Our arguments thus far have been premised on an assumption that leaders gain power through their ability to define group identities. Leaders who define themselves as the embodiment of the group may be no more or less able than those who do not. But the former will certainly be more able to harness the energies of the group than the latter.
A proposal that is framed as realizing group beliefs may be no better or worse than one that is not. But the former will certainly be more likely to garner collective support than the latter. Our argument was that leaders who want to get things done need power. And to get power (in the sense of power through, rather than power over; Turner, 2005), they need to be entrepreneurs of identity.
Our focus previously has been on the forms that this entrepreneurship takes—and indeed we have shown that effective leaders leave no aspect of identity untouched in the course of their quest. Now, in this chapter, we want to step back.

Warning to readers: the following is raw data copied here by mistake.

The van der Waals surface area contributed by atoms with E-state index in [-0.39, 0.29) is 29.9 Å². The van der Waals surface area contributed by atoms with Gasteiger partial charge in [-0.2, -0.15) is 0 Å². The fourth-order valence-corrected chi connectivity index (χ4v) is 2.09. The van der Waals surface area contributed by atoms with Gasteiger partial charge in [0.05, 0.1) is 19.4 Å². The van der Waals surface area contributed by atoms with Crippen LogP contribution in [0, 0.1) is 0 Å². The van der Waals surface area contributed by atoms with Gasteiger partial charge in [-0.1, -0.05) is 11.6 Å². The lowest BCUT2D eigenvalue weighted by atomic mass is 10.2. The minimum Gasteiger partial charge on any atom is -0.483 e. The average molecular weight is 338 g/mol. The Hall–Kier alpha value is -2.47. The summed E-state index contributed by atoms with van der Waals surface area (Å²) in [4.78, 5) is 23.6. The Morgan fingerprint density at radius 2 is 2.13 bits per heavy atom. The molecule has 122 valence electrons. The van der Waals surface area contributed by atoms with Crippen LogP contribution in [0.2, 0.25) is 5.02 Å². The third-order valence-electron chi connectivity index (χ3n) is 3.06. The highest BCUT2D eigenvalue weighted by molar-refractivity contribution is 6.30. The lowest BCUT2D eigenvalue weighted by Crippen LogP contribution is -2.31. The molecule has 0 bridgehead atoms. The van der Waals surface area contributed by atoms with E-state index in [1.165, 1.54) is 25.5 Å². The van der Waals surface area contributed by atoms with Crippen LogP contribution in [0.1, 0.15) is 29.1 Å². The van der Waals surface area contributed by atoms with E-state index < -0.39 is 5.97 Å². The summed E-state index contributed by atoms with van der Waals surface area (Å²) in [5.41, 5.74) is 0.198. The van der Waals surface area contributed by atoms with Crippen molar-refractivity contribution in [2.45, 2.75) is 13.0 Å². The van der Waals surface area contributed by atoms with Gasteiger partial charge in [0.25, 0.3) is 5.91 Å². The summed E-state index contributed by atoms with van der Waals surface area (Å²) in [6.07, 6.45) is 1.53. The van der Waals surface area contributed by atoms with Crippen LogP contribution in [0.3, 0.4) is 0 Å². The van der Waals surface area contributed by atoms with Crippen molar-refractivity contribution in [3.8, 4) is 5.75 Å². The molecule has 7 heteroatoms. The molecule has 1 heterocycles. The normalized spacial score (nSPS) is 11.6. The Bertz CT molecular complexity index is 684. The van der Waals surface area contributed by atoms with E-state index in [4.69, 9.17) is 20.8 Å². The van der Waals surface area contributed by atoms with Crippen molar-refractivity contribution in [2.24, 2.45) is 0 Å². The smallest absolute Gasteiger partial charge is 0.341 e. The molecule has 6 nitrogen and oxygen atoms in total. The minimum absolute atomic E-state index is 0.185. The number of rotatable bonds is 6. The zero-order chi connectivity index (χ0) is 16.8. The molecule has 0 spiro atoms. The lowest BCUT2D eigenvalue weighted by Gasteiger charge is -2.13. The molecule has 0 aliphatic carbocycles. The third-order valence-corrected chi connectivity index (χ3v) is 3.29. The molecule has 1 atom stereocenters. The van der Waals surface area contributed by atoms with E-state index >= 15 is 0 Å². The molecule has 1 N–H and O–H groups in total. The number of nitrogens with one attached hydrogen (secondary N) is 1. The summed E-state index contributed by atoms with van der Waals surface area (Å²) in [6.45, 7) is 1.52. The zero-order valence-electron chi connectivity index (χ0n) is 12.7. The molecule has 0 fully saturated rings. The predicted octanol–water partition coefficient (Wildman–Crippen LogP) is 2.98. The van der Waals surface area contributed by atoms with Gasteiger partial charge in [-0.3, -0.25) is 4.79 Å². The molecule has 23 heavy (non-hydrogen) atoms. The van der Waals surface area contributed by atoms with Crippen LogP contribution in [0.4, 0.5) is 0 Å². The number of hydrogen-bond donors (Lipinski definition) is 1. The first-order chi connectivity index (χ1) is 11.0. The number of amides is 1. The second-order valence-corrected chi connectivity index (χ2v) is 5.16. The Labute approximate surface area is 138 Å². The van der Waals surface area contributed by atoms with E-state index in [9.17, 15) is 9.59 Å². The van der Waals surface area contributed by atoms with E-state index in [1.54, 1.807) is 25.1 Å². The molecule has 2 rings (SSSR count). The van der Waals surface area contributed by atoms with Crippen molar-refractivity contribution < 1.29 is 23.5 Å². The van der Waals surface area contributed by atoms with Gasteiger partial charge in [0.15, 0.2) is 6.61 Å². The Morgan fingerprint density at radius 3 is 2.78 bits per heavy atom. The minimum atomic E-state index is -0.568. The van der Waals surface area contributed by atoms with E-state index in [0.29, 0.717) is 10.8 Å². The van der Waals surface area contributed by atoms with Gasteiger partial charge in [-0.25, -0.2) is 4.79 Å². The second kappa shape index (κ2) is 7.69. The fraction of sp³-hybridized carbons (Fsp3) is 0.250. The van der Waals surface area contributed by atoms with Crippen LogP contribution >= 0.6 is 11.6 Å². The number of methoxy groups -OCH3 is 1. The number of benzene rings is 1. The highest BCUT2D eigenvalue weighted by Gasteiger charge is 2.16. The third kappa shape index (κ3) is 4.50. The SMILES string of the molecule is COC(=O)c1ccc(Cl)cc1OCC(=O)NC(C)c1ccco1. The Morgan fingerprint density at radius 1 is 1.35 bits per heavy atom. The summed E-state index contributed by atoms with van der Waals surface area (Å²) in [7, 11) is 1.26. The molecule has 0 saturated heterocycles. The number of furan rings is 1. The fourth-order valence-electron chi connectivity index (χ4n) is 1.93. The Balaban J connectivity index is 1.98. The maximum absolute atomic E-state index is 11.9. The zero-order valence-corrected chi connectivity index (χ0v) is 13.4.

To start with, we will look more closely at the link between leadership, identity, and power. What are the different ways in which leaders can control the behavior of others, and how do issues of identity affect these forms of control? As should already be apparent from what has gone before, our aim is to demonstrate that, where leaders can establish a consonance between themselves, their proposals, and group identity, there will be a qualitative shift in their ability to control mass action